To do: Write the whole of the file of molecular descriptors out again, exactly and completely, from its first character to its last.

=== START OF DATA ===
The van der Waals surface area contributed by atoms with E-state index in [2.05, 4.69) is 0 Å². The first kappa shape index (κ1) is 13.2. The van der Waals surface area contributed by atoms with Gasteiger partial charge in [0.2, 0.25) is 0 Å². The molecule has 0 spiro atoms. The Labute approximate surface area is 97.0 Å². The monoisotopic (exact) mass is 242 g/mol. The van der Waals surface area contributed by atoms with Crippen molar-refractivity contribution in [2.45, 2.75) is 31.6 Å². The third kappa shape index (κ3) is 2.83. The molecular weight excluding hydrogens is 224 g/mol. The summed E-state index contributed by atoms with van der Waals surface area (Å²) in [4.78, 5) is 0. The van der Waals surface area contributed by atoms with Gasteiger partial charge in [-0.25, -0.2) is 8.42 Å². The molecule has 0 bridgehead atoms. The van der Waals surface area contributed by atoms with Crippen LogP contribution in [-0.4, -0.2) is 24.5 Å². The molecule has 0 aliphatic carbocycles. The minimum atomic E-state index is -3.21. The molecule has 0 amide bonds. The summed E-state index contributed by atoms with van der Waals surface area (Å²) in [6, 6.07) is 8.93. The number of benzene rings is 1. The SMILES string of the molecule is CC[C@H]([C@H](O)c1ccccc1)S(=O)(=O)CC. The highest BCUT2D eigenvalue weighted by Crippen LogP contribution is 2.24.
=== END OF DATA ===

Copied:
The van der Waals surface area contributed by atoms with E-state index in [2.05, 4.69) is 0 Å². The first kappa shape index (κ1) is 13.2. The van der Waals surface area contributed by atoms with Gasteiger partial charge in [0.2, 0.25) is 0 Å². The molecule has 0 spiro atoms. The Labute approximate surface area is 97.0 Å². The monoisotopic (exact) mass is 242 g/mol. The van der Waals surface area contributed by atoms with Crippen molar-refractivity contribution in [2.45, 2.75) is 31.6 Å². The third kappa shape index (κ3) is 2.83. The molecular weight excluding hydrogens is 224 g/mol. The summed E-state index contributed by atoms with van der Waals surface area (Å²) in [4.78, 5) is 0. The van der Waals surface area contributed by atoms with Gasteiger partial charge in [-0.25, -0.2) is 8.42 Å². The molecule has 0 bridgehead atoms. The van der Waals surface area contributed by atoms with Crippen LogP contribution in [-0.4, -0.2) is 24.5 Å². The molecule has 0 aliphatic carbocycles. The minimum atomic E-state index is -3.21. The molecule has 0 amide bonds. The summed E-state index contributed by atoms with van der Waals surface area (Å²) in [6, 6.07) is 8.93. The number of benzene rings is 1. The SMILES string of the molecule is CC[C@H]([C@H](O)c1ccccc1)S(=O)(=O)CC. The highest BCUT2D eigenvalue weighted by Crippen LogP contribution is 2.24.